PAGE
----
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Progressive Men of the State of Montana (about 1901)

Page 132

William Decker - A large majority of the early settlers of Montana became permanent residents of the beautiful Gallatin valley, and among those noted for well-spent lives of honor and usefulness, who have passed away in the fullness of years and secure in the esteem of his fellow men, William Decker's name will long be remembered. He was a native of the state of Illinois, born April 15, 1823, a son of Moses and Christina Decker, natives of Wabash county, Ind. Mr. Decker was reared on the old homestead farm in Illinois, and had such educational advantages as were afforded by the primitive schools of that early period. He devoted his attention to agricultural pursuits until May 16, 1864, when he set forth with an ox team on the long journey which gave him title to being one of Montana's pioneers, coming by way of the North Platte river. At a point where he had stopped for dinner one day a second train of emigrants stopped for the night and were attacked by the Indians, a number being killed and many of the mules captured by the savages. At Rosebud the survivors overtook the train of which Mr. Decker was a member, and thus augmented the company was sufficiently large to insure immunity from attack. Mr. Decker arrived in Virginia City September 1, 1864, remaining about a fortnight, and started for Gallatin valley, his intention being to engage in farming. He and his family stopped for a short time on West Gallatin river, and there his son Abner was born, September 18, 1864, probably the first white child born in Gallatin valley. Thence they moved to East Gallatin located a tract of land upon which they lived one year, and then moved six miles further down the valley, where Mr. Decker had found better land. He there permanently located and engaged in farming until his death, which occurred August 11, 1900, having attained the age of seventy-seven years. Mrs. Decker still retains her residence on the old homestead, now managed by her son William, the ranch being located ten miles north of Bozeman, their postoffice address. It is valuable property, devoted to general farming and is under a high state of cultivation, with many most excellent and permanent improvements. In politics Mr. Decker gave his support to the Democratic party. He was a man of strong mentality and high integrity, charitable in his judgment of his fellow men, whose high regard came to him in recognition of his sterling character.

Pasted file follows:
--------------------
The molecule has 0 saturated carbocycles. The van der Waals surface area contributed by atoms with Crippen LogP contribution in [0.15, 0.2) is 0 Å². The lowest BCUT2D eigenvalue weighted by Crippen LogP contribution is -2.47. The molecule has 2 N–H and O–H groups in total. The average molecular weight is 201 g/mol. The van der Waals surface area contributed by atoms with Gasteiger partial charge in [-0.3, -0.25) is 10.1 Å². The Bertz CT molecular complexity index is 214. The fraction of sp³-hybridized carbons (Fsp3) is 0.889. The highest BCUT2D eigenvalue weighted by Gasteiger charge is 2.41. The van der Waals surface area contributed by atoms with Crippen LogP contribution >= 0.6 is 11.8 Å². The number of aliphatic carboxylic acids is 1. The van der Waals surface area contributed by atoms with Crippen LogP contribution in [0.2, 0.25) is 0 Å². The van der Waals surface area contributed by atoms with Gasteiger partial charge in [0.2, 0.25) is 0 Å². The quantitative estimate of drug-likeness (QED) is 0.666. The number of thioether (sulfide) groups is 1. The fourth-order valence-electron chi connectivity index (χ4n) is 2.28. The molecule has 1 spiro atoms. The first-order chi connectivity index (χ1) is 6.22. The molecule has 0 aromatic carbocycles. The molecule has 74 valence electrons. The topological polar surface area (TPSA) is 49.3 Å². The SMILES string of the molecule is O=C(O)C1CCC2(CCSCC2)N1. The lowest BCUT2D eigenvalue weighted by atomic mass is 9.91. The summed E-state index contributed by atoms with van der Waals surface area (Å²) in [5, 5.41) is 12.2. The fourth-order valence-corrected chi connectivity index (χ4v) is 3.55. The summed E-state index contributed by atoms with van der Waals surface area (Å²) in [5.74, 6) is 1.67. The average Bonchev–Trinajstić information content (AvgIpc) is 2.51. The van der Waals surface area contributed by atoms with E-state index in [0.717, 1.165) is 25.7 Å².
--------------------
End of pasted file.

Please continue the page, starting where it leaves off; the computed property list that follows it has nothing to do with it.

On February 19, 1854, was solemnized the marriage of Mr. Decker to Miss Clarissa Whitten, who was born in Kinderhook, Ill., a daughter of Bridge Whitten, who died when she was a mere child. To Mr. and Mrs. Decker ten children were born, namely: Moses, a rancher on the East Gallatin; Harrison, who is similarly engaged at Columbia Falls, Mont.; Christina is the wife of John Milton, a farmer of Gallatin valley; Sarah is the wife of John Wise, of Columbia Falls; Abner, Perry and John are ranchers in Judith Basin; Anna died when nine years of age, and Clara and William are still at home.

Source: Progressive Men of the State of Montana; Chicago: A. W. Bowen & Co., 1901 or 1902.
Retrieved online March 22, 2008 from Mansfield Library, The University of Montana-Missoula
[http://www.lib.umt.edu/]


Progressive Men of the State of Montana (about 1901)

Page 599

George H. Decker - This genial, cultivated gentleman, hustling business man and generally esteemed citizen of Butte, was born at Chicago, Ill., on November 3, 1858.  His parents were Gerard J. and Helena (D'Opinghaus) Decker, the former a native of Saxony, Germany, where he was born in 1817, and the latter of Austria, a descendent of the royal house of the Hapsburg.  They came to America early in the 'fifties and settled at Chicago, where the father died in 1898 and the mother in 1899.

Mr. Decker received his early education in the Chicago public schools, after which he pursued a three-years course of instruction in a Jesuit college, "Stella Matutiua" at Vorallberg, Tyrol, Switzerland.  On his return to Chicago after the great fire in 1870 he entered the wholesale grocery establishment of Sibley, Dudley & Co., as a clerk, and remained with the firm twelve years, rising by rapid promotion to the position of manager of the business.  After their failure in 1883, he followed his adopted vocation of expert accountant.  While residing in Chicago, he became acquainted with the late Marcs Daly, and at his solicitation came to Butte, Mont., in 1886, where he has since been connected with the Washoe Copper Company.  He is a member of the Royal League, holding membership in the organization at Chicago.  In 1878 he was united in marriage with Miss Sierra Nevada Streator, a member of the well-known Streater family of Illinois, prominent in public affairs, both state and national, for generations.  Her father, Allen D. Streator, was a noted surgeon in the Union army during the Civil war, and died at Pilot Knob, MO., while on active duty there in 1863.  He was a native of Allegany county, N. Y.  Mr. and Mrs. Decker have a pleasant home where they dispense an agreeable hospitality to their hosts of friends.

Source: Progressive Men of the State of Montana; Chicago: A. W. Bowen & Co., 1901 or 1902.
Retrieved online March 22, 2008 from Mansfield Library, The University of Montana-Missoula
[http://www.lib.umt.edu/]


July 19, 2008